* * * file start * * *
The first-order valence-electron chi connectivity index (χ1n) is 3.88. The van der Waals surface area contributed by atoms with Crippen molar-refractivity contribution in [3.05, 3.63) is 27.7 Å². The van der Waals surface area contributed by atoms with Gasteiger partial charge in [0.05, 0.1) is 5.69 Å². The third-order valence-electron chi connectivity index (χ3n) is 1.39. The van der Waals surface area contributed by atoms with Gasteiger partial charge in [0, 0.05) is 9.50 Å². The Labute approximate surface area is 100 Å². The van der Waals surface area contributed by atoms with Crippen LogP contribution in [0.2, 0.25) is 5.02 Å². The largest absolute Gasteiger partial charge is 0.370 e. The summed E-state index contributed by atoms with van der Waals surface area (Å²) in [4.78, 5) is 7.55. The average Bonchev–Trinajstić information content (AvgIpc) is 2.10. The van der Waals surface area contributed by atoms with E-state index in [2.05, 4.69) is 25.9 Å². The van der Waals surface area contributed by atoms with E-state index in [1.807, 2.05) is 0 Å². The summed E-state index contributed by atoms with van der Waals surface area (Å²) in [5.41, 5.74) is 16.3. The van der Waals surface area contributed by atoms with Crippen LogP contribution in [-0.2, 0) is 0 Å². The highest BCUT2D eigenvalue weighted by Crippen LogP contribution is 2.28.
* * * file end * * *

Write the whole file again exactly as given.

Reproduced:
The first-order valence-electron chi connectivity index (χ1n) is 3.88. The van der Waals surface area contributed by atoms with Crippen molar-refractivity contribution in [3.05, 3.63) is 27.7 Å². The van der Waals surface area contributed by atoms with Gasteiger partial charge in [0.05, 0.1) is 5.69 Å². The third-order valence-electron chi connectivity index (χ3n) is 1.39. The van der Waals surface area contributed by atoms with Gasteiger partial charge in [0, 0.05) is 9.50 Å². The Labute approximate surface area is 100 Å². The van der Waals surface area contributed by atoms with Crippen LogP contribution in [0.2, 0.25) is 5.02 Å². The largest absolute Gasteiger partial charge is 0.370 e. The summed E-state index contributed by atoms with van der Waals surface area (Å²) in [4.78, 5) is 7.55. The average Bonchev–Trinajstić information content (AvgIpc) is 2.10. The van der Waals surface area contributed by atoms with E-state index in [2.05, 4.69) is 25.9 Å². The van der Waals surface area contributed by atoms with E-state index in [1.807, 2.05) is 0 Å². The summed E-state index contributed by atoms with van der Waals surface area (Å²) in [5.41, 5.74) is 16.3. The van der Waals surface area contributed by atoms with Crippen LogP contribution in [-0.2, 0) is 0 Å². The highest BCUT2D eigenvalue weighted by Crippen LogP contribution is 2.28.